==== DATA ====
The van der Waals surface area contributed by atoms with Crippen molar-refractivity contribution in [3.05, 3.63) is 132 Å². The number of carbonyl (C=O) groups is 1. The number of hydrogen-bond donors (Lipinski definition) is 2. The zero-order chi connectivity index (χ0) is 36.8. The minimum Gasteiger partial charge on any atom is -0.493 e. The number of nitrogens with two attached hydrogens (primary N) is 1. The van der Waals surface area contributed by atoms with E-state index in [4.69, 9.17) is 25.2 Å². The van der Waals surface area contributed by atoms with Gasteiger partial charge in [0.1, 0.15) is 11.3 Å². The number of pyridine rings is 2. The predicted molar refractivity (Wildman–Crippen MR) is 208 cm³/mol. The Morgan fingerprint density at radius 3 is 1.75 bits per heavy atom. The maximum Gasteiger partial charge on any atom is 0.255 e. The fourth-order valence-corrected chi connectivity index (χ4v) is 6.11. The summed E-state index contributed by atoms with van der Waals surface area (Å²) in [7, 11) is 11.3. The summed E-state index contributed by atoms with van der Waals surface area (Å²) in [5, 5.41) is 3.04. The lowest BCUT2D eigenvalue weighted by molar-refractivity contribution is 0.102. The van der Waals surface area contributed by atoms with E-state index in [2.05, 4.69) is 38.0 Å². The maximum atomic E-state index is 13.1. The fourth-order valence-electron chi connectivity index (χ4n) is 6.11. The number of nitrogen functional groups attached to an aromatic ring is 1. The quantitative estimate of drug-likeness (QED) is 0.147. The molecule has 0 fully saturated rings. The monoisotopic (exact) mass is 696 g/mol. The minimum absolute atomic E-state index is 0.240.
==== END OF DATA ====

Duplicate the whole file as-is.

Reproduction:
The van der Waals surface area contributed by atoms with Crippen molar-refractivity contribution in [3.05, 3.63) is 132 Å². The number of carbonyl (C=O) groups is 1. The number of hydrogen-bond donors (Lipinski definition) is 2. The zero-order chi connectivity index (χ0) is 36.8. The minimum Gasteiger partial charge on any atom is -0.493 e. The number of nitrogens with two attached hydrogens (primary N) is 1. The van der Waals surface area contributed by atoms with E-state index in [4.69, 9.17) is 25.2 Å². The van der Waals surface area contributed by atoms with Gasteiger partial charge in [0.1, 0.15) is 11.3 Å². The number of pyridine rings is 2. The predicted molar refractivity (Wildman–Crippen MR) is 208 cm³/mol. The Morgan fingerprint density at radius 3 is 1.75 bits per heavy atom. The maximum Gasteiger partial charge on any atom is 0.255 e. The fourth-order valence-corrected chi connectivity index (χ4v) is 6.11. The summed E-state index contributed by atoms with van der Waals surface area (Å²) in [7, 11) is 11.3. The summed E-state index contributed by atoms with van der Waals surface area (Å²) in [5, 5.41) is 3.04. The lowest BCUT2D eigenvalue weighted by molar-refractivity contribution is 0.102. The van der Waals surface area contributed by atoms with E-state index in [2.05, 4.69) is 38.0 Å². The maximum atomic E-state index is 13.1. The fourth-order valence-electron chi connectivity index (χ4n) is 6.11. The number of nitrogen functional groups attached to an aromatic ring is 1. The quantitative estimate of drug-likeness (QED) is 0.147. The molecule has 0 fully saturated rings. The monoisotopic (exact) mass is 696 g/mol. The minimum absolute atomic E-state index is 0.240.